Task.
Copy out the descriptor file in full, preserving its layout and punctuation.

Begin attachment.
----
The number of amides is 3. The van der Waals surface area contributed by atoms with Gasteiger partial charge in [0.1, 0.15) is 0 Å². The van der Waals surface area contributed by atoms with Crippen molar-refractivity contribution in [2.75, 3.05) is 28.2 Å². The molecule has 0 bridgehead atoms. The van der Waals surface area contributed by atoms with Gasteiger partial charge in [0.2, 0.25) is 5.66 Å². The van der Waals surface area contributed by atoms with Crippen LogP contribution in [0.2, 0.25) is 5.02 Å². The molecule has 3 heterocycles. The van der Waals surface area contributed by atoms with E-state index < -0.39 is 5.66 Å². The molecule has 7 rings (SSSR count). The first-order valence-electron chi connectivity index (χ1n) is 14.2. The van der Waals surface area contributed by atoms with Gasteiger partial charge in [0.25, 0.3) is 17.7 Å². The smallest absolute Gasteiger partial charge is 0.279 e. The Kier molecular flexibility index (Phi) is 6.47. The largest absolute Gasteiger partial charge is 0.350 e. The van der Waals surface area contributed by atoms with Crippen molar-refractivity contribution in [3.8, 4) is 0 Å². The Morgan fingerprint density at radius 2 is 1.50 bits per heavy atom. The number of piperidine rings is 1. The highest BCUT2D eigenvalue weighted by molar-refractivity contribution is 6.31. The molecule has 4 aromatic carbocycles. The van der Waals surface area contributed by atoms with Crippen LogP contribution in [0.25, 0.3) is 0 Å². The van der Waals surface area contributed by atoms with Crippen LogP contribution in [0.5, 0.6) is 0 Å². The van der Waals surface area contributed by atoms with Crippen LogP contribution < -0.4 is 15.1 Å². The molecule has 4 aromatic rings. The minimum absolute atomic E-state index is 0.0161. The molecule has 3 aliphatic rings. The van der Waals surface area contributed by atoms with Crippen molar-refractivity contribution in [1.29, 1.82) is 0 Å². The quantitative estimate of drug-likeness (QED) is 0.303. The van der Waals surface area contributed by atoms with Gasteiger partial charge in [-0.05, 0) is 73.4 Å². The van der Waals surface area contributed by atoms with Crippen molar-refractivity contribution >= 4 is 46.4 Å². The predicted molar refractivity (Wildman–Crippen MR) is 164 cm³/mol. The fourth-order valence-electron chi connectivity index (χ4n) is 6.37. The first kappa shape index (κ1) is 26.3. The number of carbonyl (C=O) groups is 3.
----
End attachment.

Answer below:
The number of amides is 3. The van der Waals surface area contributed by atoms with Gasteiger partial charge in [0.1, 0.15) is 0 Å². The van der Waals surface area contributed by atoms with Crippen molar-refractivity contribution in [2.75, 3.05) is 28.2 Å². The molecule has 0 bridgehead atoms. The van der Waals surface area contributed by atoms with Gasteiger partial charge in [0.2, 0.25) is 5.66 Å². The van der Waals surface area contributed by atoms with Crippen LogP contribution in [0.2, 0.25) is 5.02 Å². The molecule has 3 heterocycles. The van der Waals surface area contributed by atoms with E-state index < -0.39 is 5.66 Å². The molecule has 7 rings (SSSR count). The first-order valence-electron chi connectivity index (χ1n) is 14.2. The van der Waals surface area contributed by atoms with Gasteiger partial charge in [0.25, 0.3) is 17.7 Å². The smallest absolute Gasteiger partial charge is 0.279 e. The Kier molecular flexibility index (Phi) is 6.47. The largest absolute Gasteiger partial charge is 0.350 e. The van der Waals surface area contributed by atoms with Crippen molar-refractivity contribution in [3.8, 4) is 0 Å². The Morgan fingerprint density at radius 2 is 1.50 bits per heavy atom. The number of piperidine rings is 1. The highest BCUT2D eigenvalue weighted by molar-refractivity contribution is 6.31. The molecule has 4 aromatic carbocycles. The van der Waals surface area contributed by atoms with Crippen LogP contribution in [0.25, 0.3) is 0 Å². The van der Waals surface area contributed by atoms with Crippen LogP contribution in [0.5, 0.6) is 0 Å². The van der Waals surface area contributed by atoms with Crippen LogP contribution < -0.4 is 15.1 Å². The molecule has 4 aromatic rings. The minimum absolute atomic E-state index is 0.0161. The molecule has 3 aliphatic rings. The van der Waals surface area contributed by atoms with Crippen molar-refractivity contribution in [1.29, 1.82) is 0 Å². The quantitative estimate of drug-likeness (QED) is 0.303. The van der Waals surface area contributed by atoms with Gasteiger partial charge in [-0.05, 0) is 73.4 Å². The van der Waals surface area contributed by atoms with Crippen molar-refractivity contribution >= 4 is 46.4 Å². The predicted molar refractivity (Wildman–Crippen MR) is 164 cm³/mol. The fourth-order valence-electron chi connectivity index (χ4n) is 6.37. The first kappa shape index (κ1) is 26.3. The number of carbonyl (C=O) groups is 3.